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In this episode of the Personality Hacker podcast, Joel and Antonia ask listeners to share how learning personality type helped them navigate the expectations of childhood. Recorded in front of a live studio audience in Gettysburg, Pennsylvania.


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  • Gaurang
    • Gaurang
    • September 17, 2023 at 1:41 pm

    Another great episode! As an INTJ, growing up in a society that highly valued Se in kids was traumatizing even after I realized I could compete with nearly everyone among my peers on intellectual grounds. Knowing my accurate type (thanks to Melissa) was truly therapeutic and allowed some level of self-compassion. Thank you for facilitating this journey!

  • Joel Mark Witt
    • Joel Mark Witt
    • September 14, 2023 at 3:31 am

    I like your perspective. Society benefits from clear and strong expectations. Most people rest into certainty and crave it. People also like clarity. Thank you for the comment Heather.

  • Joel Mark Witt
    • Joel Mark Witt
    • September 14, 2023 at 3:23 am

    The idea that we feel super important but in our heads rationally recognize our limits… that’s a very interesting idea. Great comment.

    ~ Joel

  • Ryan
    • Ryan
    • September 13, 2023 at 9:59 am

    Is it not just compromise. I think we have expectations and feel pressure because we still feel everything evolves around us even though we know it does not. Like a toddler you are just learning to except others but as you age in more of a personal belief moral ethics.

  • Heather C. ENTJ
    • Heather C. ENTJ
    • September 11, 2023 at 4:43 pm

    This is a great conversation. I resonate with many of the comments that were made and could say a lot about my experience with expectations in being and ENTJ woman and regarding the relief I am finding in understanding my type. That being said, my thoughts is to try to speak to the larger picture if I can.

    I often find value in looking at patterns in the natural world to set a kind of fractal example of principles we can use to understand and navigate the world. (One might argue that this is nature’s way of setting expectations for us.) There is a pattern in nature of child and parent. Many creatures are born in the context of mature creatures leading, nurturing, and even insisting with immature creatures, at least for a time. Think of a sharp toothy rebuke from a mother lion to a cub that has overstepped its bounds. The rebuke is not meant to wound, but to teach, not to stifle, but to ensure the best possible future based on the mother’s own experience of the world, which the cub lacks. Nature is replete with this pattern. This shows me we cannot get away from this principle.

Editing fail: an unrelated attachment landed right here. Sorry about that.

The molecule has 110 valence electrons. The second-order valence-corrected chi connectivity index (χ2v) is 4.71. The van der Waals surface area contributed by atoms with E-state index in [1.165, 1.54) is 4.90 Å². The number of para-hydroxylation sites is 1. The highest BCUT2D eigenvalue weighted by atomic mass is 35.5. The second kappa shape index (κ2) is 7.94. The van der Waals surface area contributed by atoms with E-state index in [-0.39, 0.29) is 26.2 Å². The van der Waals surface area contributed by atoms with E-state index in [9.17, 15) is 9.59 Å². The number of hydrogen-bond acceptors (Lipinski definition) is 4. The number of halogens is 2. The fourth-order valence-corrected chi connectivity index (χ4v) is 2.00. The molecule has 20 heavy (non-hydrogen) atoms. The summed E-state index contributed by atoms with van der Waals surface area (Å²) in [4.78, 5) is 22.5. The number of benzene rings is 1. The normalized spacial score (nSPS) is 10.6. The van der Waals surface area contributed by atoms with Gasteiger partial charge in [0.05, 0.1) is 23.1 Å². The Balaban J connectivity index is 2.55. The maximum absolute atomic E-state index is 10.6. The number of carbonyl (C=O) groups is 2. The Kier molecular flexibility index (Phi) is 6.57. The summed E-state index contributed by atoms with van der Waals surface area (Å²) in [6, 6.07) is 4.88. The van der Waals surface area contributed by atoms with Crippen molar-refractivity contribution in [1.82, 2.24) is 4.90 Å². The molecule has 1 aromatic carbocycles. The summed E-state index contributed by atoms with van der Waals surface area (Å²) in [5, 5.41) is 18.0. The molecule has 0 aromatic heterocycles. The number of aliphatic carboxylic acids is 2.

Expectations will be set for us, one way or another, even if they are unspoken. If it seems no one expects anything from you they are setting expectations none the less; maybe its the expectation that you don’t bother them/others, that you play small, that you are not responsible for others, or that others are not responsible for you, etc.

    In light of this, I would argue that it is better to be explicit and proactive in setting expectations – ideally from the best version of health, maturity, and love we can reach than to allow it to come from our neglect of owning the responsibility we have towards ourselves and those who are less mature. This holds both halves of the paradox that we are both responsible to set expectations for ourselves as well as for others. It is, like so many things, a “both and” not an “either or.” We all have the responsibility to both lead and follow in the context of ourselves and others. I do not think we can escape this.

    There’s no question in my mind that an accurate type helps us navigate these waters for ourselves and others.

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